Humility Promotes God’s Blessings

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The Solution to Pride

By: Jonathan Santiago, CBN Digital Product Designer, cbn.com

120 Humility ideas | humility, words, words of wisdom

But He gives a greater grace. Therefore it says, “God is opposed to the proud, but gives grace to the humble” (James 4:6 NASB).

What would cause God to be opposed to us? According to James, it is pride.

As fallen humans, our sins have separated us from God. He is holy and cannot abide with sin. To bridge that gap, we know that God came to us in human form to bear our iniquities and unite us back to Himself. In the same way that sin affronts a holy God, pride opposes God. Proverbs 6:16-17 says that a proud look (or haughty eyes) is an abomination to Him (he detests it).

If Tarzan were to teach a Bible study, he might phrase it this way: “Humility, good. Pride…ba-aad!” Yes, humility is good, so that means we should concentrate on being humble, right? Not necessarily.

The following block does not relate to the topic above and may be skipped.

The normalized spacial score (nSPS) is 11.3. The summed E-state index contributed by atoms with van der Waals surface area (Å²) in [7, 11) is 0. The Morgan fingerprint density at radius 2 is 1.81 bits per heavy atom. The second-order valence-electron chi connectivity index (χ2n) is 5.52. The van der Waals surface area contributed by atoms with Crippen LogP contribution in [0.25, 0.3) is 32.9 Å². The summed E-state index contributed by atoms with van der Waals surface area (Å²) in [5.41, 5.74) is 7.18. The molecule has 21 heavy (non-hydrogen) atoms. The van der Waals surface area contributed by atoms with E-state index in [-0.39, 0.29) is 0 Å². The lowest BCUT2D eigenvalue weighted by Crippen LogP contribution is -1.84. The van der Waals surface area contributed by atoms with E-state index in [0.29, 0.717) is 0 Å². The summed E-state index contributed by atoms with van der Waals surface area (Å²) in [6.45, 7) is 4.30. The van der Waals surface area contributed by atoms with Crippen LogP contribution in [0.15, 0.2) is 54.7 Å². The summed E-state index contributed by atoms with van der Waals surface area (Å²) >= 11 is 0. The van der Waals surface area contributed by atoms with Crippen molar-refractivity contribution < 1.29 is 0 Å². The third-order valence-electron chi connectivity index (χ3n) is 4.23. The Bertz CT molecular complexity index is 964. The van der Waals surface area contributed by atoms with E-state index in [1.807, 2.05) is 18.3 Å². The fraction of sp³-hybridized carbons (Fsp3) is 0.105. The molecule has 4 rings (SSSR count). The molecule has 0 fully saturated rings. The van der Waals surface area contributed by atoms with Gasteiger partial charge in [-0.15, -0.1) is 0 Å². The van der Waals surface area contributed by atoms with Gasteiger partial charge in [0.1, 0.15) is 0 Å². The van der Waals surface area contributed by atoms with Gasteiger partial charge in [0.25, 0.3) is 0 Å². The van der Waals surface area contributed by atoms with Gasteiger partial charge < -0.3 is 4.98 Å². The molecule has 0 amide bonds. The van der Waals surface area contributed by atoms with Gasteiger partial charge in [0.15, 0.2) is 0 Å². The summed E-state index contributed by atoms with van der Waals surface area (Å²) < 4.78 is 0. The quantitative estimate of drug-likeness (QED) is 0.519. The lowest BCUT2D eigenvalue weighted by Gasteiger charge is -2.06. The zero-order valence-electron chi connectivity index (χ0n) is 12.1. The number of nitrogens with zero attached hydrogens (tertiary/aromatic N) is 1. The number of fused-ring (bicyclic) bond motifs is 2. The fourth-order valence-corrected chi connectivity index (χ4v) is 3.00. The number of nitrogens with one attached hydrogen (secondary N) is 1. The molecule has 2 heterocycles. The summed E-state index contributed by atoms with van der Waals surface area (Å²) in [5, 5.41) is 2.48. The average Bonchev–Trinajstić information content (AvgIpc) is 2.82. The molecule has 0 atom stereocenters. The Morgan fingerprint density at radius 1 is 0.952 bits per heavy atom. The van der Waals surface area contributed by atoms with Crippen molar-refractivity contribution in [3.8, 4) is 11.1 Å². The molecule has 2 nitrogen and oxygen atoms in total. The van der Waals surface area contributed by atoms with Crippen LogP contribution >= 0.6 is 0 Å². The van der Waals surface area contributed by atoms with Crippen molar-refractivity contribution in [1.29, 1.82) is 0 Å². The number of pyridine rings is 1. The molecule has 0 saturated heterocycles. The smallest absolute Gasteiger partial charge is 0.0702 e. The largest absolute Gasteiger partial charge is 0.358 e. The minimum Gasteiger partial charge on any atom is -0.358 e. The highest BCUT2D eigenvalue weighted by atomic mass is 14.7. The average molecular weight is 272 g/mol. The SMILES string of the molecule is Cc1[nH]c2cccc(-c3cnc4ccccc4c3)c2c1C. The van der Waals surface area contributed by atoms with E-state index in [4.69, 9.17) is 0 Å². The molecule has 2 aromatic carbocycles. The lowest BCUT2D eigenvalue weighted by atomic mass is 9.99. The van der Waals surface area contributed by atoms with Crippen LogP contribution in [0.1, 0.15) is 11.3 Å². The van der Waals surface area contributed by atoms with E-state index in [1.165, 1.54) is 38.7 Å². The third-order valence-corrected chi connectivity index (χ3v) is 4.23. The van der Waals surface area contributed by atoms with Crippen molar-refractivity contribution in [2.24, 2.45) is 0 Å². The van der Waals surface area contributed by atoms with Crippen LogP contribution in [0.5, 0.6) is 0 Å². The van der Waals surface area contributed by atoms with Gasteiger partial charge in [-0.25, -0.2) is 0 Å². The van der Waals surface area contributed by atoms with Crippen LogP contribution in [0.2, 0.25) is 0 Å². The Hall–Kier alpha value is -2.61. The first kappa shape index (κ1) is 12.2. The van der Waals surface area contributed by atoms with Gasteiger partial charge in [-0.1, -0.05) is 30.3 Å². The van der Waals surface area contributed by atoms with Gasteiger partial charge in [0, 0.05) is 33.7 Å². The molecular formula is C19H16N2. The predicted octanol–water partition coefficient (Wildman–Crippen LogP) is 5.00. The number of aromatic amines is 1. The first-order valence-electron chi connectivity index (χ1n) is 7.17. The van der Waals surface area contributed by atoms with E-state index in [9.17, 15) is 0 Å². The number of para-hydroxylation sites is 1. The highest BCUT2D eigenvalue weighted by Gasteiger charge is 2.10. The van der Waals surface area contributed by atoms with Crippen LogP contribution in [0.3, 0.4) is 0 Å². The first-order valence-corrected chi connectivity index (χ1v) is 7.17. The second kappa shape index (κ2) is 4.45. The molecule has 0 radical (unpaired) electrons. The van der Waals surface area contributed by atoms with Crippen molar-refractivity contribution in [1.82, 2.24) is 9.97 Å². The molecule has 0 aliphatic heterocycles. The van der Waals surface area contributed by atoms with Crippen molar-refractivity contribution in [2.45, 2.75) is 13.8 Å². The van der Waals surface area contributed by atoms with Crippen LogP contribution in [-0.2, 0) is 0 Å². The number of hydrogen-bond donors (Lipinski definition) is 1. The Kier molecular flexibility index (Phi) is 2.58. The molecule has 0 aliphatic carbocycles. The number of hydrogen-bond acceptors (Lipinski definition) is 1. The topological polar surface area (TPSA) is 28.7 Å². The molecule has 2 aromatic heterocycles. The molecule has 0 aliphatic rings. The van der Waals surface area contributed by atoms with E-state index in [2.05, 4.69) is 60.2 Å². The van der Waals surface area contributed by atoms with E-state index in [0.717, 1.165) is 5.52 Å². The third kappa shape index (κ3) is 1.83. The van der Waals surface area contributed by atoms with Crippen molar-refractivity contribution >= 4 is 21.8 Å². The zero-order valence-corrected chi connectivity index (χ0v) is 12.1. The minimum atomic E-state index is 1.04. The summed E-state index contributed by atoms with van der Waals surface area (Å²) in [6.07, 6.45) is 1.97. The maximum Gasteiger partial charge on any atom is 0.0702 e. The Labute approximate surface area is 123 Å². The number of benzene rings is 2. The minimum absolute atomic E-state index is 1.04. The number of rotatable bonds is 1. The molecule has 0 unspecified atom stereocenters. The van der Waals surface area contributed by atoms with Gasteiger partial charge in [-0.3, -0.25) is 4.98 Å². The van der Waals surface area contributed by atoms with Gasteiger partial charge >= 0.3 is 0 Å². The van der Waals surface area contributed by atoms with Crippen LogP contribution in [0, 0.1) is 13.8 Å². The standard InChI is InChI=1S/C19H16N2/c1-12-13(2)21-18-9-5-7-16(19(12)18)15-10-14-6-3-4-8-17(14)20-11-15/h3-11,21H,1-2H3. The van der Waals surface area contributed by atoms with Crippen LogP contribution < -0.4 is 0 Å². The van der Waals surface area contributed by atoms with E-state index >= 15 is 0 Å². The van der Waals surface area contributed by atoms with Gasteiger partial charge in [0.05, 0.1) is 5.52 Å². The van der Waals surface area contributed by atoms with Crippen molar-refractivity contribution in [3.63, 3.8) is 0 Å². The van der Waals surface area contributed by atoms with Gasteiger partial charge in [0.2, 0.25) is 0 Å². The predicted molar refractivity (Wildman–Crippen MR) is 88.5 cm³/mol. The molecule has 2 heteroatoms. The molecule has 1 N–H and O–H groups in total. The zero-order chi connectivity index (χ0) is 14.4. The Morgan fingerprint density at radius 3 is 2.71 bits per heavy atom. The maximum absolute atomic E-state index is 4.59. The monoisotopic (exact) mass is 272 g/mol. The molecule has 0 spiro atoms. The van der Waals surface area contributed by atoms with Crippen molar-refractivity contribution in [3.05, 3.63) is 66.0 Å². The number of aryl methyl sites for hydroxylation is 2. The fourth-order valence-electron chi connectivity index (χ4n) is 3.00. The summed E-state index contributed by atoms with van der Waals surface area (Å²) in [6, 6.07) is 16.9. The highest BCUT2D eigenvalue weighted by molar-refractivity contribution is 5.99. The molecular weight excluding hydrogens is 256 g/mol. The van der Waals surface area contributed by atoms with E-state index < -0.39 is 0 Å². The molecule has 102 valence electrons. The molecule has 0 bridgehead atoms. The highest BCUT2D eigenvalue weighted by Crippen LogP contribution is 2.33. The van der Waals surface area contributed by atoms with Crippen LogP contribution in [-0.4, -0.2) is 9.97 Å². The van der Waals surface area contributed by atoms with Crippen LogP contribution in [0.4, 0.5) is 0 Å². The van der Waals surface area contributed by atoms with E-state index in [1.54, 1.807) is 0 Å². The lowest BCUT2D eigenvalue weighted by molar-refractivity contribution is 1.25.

I’ve found when I focus solely on being humble, I’m still focused solely on myself. At the end of the day, that’s still pride. It’s all about me. This can be a dangerous trap for Christians. Because we all know that he who is greatest must be a servant (Matthew 20:27), we may tend to boast in a false sense of humility. Over time, this can lead to a lack of true servitude towards one another. We can acquire a mindset of, “I’m more important than you because I serve more than you”… pride. So, what do we to focus on in order to be genuinely humble? Love.

Love takes my focus off of me and onto somebody else. Humility is a result of true love. Here is the checklist for love: